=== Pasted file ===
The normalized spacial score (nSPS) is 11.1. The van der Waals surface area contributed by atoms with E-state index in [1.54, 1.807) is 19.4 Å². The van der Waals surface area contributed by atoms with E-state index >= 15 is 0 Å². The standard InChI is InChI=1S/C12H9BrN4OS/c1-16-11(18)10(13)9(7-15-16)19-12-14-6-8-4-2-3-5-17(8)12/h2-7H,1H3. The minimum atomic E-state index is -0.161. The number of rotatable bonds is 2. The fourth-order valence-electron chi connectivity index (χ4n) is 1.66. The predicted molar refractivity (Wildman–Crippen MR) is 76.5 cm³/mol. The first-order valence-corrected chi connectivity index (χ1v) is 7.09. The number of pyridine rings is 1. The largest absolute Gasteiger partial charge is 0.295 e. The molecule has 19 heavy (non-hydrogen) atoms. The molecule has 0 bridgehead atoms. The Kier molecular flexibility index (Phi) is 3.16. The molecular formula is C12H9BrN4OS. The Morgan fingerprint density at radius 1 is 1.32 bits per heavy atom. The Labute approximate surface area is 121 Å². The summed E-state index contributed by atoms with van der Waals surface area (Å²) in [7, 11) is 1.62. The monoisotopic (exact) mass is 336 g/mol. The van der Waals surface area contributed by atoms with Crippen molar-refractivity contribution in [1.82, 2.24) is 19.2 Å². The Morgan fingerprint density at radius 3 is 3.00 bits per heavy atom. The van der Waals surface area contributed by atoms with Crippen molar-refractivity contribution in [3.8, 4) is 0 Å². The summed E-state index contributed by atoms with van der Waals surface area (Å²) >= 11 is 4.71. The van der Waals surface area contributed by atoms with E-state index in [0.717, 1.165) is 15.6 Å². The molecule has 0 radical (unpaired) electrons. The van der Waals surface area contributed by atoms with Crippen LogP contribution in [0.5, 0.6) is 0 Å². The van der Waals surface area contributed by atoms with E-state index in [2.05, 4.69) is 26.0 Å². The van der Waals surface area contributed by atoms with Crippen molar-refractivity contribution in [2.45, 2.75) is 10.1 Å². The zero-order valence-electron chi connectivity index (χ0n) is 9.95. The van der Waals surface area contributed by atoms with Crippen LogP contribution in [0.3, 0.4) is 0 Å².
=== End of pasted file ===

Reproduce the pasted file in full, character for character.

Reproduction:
The normalized spacial score (nSPS) is 11.1. The van der Waals surface area contributed by atoms with E-state index in [1.54, 1.807) is 19.4 Å². The van der Waals surface area contributed by atoms with E-state index >= 15 is 0 Å². The standard InChI is InChI=1S/C12H9BrN4OS/c1-16-11(18)10(13)9(7-15-16)19-12-14-6-8-4-2-3-5-17(8)12/h2-7H,1H3. The minimum atomic E-state index is -0.161. The number of rotatable bonds is 2. The fourth-order valence-electron chi connectivity index (χ4n) is 1.66. The predicted molar refractivity (Wildman–Crippen MR) is 76.5 cm³/mol. The first-order valence-corrected chi connectivity index (χ1v) is 7.09. The number of pyridine rings is 1. The largest absolute Gasteiger partial charge is 0.295 e. The molecule has 19 heavy (non-hydrogen) atoms. The molecule has 0 bridgehead atoms. The Kier molecular flexibility index (Phi) is 3.16. The molecular formula is C12H9BrN4OS. The Morgan fingerprint density at radius 1 is 1.32 bits per heavy atom. The Labute approximate surface area is 121 Å². The summed E-state index contributed by atoms with van der Waals surface area (Å²) in [7, 11) is 1.62. The monoisotopic (exact) mass is 336 g/mol. The van der Waals surface area contributed by atoms with Crippen molar-refractivity contribution in [1.82, 2.24) is 19.2 Å². The Morgan fingerprint density at radius 3 is 3.00 bits per heavy atom. The van der Waals surface area contributed by atoms with Crippen molar-refractivity contribution in [3.8, 4) is 0 Å². The summed E-state index contributed by atoms with van der Waals surface area (Å²) >= 11 is 4.71. The van der Waals surface area contributed by atoms with E-state index in [0.717, 1.165) is 15.6 Å². The molecule has 0 radical (unpaired) electrons. The van der Waals surface area contributed by atoms with Crippen LogP contribution in [0.5, 0.6) is 0 Å². The van der Waals surface area contributed by atoms with E-state index in [2.05, 4.69) is 26.0 Å². The van der Waals surface area contributed by atoms with Crippen molar-refractivity contribution in [2.45, 2.75) is 10.1 Å². The zero-order valence-electron chi connectivity index (χ0n) is 9.95. The van der Waals surface area contributed by atoms with Crippen LogP contribution in [0.3, 0.4) is 0 Å².